The Financial Review offers an innovative reason for the dollar to maintain its strength. Apparently the dollar will benefit from today’s expected trade deficit. According to the paper, ‘the local currency could find added support in Australian trade data as the rising volumes of exports comes on stream, suggesting more offshore investors are having to buy the local currency, and therefore leading to a widening of the trade deficit.’
What the? So a widening trade deficit is now good for a currency? Well, in these no-risk markets, just about anything makes sense.
I prefer to think of it like this. The Australian dollar is a high yielding currency. That’s because it’s risky (our net foreign debt levels are up to $855 billion) and we are overly reliant on one customer (China now takes in around 40% of our exports). When no one cares about risk, you can’t get enough Aussie dollars…when risk becomes an issue, you can’t dump them quick enough. End of story.
Speaking of risk, remember how the Bank for International Settlements (BIS) came out on the weekend warning of euphoric markets? Here’s the excerpt:
‘The overall impression is that the global economy is healing but remains unbalanced. Growth has picked up, but long-term prospects are not that bright. Financial markets are euphoric, but progress in strengthening banks’ balance sheets has been uneven and private debt keeps growing. Macroeconomic policy has little room for manoeuvre to deal with any untoward surprises that might be sprung, including a normal recession.’
As always happens in times of ‘euphoric markets’…warnings go unheeded. And sure enough, US markets gave the BIS the old two finger salute overnight by hitting, yet again, another record high.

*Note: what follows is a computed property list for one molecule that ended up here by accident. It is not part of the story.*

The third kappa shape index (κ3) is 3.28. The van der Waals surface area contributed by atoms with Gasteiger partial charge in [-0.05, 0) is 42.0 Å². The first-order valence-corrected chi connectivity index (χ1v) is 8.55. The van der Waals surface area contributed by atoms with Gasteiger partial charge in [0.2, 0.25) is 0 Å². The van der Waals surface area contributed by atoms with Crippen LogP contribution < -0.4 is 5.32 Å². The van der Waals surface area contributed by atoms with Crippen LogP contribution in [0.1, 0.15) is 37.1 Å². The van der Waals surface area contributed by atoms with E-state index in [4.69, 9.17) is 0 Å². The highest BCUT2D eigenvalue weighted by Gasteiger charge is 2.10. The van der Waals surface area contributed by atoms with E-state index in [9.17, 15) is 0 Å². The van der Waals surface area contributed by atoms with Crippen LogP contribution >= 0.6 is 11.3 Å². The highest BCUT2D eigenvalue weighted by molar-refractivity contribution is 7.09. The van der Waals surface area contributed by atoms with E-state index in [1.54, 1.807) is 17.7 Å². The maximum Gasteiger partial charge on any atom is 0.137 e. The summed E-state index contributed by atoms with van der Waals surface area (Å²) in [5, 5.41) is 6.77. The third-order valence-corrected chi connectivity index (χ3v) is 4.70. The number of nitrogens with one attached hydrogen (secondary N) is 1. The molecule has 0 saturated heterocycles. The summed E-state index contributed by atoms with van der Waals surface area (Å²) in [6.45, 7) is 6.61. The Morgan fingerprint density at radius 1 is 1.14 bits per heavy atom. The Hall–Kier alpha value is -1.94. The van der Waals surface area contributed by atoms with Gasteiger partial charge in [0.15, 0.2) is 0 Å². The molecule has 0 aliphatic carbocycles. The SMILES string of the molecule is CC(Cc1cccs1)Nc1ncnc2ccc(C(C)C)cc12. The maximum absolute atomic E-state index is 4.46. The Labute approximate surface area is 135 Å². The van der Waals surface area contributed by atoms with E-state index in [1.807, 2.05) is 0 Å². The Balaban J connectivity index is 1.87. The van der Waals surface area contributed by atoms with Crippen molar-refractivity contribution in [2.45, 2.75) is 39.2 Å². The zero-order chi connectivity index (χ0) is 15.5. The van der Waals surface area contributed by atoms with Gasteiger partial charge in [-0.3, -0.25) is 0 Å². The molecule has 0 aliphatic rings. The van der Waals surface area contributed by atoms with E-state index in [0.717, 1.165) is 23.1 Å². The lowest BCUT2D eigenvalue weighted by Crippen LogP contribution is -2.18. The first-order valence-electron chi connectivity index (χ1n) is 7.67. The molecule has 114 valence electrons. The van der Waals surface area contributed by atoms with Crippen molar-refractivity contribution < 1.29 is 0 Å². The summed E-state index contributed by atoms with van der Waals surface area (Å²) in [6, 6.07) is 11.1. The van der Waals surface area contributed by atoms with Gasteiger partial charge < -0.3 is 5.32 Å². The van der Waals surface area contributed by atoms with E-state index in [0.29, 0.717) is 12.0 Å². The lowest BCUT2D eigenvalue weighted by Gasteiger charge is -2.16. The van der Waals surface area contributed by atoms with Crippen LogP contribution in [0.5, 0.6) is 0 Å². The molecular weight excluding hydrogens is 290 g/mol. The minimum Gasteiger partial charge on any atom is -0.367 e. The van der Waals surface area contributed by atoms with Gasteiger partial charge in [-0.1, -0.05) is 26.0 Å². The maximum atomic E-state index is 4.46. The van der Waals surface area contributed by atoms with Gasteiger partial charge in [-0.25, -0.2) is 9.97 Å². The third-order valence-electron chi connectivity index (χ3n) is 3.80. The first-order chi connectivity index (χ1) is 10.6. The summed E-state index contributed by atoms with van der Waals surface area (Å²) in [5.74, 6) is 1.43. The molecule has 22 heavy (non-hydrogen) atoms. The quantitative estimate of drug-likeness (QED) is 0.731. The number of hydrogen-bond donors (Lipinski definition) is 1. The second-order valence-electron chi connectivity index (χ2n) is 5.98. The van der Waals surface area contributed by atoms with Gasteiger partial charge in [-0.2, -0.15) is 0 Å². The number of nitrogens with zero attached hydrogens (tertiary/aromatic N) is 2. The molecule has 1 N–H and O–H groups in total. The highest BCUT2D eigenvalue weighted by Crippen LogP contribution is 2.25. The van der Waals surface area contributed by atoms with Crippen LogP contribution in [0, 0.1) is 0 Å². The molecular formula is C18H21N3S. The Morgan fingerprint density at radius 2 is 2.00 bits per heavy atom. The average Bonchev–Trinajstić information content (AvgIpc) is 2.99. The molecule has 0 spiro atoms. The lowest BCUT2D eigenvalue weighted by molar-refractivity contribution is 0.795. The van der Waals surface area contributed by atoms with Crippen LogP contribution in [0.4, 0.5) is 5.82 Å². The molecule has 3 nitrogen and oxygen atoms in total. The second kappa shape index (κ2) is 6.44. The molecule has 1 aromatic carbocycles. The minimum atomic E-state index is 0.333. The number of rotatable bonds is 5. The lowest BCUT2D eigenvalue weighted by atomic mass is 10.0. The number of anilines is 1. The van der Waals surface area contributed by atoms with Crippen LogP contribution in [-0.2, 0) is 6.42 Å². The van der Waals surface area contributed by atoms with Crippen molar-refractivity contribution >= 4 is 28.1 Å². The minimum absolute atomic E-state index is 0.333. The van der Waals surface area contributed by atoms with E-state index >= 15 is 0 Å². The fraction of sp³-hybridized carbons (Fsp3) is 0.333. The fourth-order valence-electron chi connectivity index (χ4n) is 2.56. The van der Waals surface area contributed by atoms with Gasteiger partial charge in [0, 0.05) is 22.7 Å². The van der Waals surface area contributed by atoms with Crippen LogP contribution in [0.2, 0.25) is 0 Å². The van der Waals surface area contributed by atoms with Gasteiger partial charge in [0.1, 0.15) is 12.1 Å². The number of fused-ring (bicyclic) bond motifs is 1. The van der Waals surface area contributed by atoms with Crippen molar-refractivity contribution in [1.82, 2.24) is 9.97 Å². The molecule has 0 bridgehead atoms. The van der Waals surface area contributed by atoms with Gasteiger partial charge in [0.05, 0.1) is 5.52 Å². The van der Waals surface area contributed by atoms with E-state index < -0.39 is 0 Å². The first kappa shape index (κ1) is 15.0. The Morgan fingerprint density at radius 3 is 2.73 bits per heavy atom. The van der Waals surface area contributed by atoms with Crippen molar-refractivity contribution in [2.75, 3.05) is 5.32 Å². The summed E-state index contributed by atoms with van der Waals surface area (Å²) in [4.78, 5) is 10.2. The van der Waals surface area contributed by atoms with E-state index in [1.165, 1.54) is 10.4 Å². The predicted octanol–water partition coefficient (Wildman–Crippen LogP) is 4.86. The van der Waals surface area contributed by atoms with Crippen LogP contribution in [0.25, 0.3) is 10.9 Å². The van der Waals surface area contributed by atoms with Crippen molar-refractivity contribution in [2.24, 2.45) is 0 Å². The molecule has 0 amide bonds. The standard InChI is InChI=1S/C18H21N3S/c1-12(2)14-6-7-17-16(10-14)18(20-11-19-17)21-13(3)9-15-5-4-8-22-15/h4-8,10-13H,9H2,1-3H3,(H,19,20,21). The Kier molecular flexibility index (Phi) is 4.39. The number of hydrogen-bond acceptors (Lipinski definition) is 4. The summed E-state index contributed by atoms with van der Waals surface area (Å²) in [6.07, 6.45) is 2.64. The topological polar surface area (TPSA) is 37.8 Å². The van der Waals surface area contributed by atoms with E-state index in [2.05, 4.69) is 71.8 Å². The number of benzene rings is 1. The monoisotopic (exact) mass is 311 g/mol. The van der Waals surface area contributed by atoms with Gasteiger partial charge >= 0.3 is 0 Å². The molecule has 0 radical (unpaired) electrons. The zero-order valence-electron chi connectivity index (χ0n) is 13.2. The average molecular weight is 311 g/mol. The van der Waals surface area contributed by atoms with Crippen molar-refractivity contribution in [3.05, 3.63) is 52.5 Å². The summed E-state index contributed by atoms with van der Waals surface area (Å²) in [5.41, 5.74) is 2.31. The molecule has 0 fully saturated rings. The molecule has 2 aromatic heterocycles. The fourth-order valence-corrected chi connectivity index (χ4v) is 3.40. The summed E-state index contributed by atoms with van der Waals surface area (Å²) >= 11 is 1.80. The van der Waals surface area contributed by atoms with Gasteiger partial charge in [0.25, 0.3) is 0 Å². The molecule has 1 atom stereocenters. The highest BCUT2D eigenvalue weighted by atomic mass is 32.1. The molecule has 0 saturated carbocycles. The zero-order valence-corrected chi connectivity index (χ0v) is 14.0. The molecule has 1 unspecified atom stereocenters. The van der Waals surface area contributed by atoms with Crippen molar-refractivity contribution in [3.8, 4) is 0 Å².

How high can they go? How far can the elastic band stretch? Well, we’re well overdue for a decent correction and that could happen any day now. But at a rough guess, this ‘euphoria’ will keep going until interest rates in the US move back above their ‘natural rate’. What does that mean? Well, the ‘natural’ rate of interest is where interest rates would be if central banks weren’t interfering on a daily basis. It’s the price of credit that satisfies the desires of savers and borrowers.
Think of it as the ‘intrinsic value’ of credit.
The annoying thing about the ‘natural rate’ is that no one knows what it is. But it’s fair to say that when rates stay below the natural rate for a prolonged period of time, you get a boom. When they move above the natural rate, you get a bust.
Global QE has ensured that the cost of credit has been below the natural rate for years. That’s slowly starting to end. The danger comes when central bankers try to raise rates. My guess is that the build up of debt over the past few years, much of it for speculative and non-productive purposes, means the natural rate of interest is probably much lower than people think.
So in the same way that rising rates popped the US housing bubble in 2006, there’s a good chance the Fed will screw this one up too and move rates above the ‘natural rate’. And once again, the BIS will sit back and say, ‘I told you so’.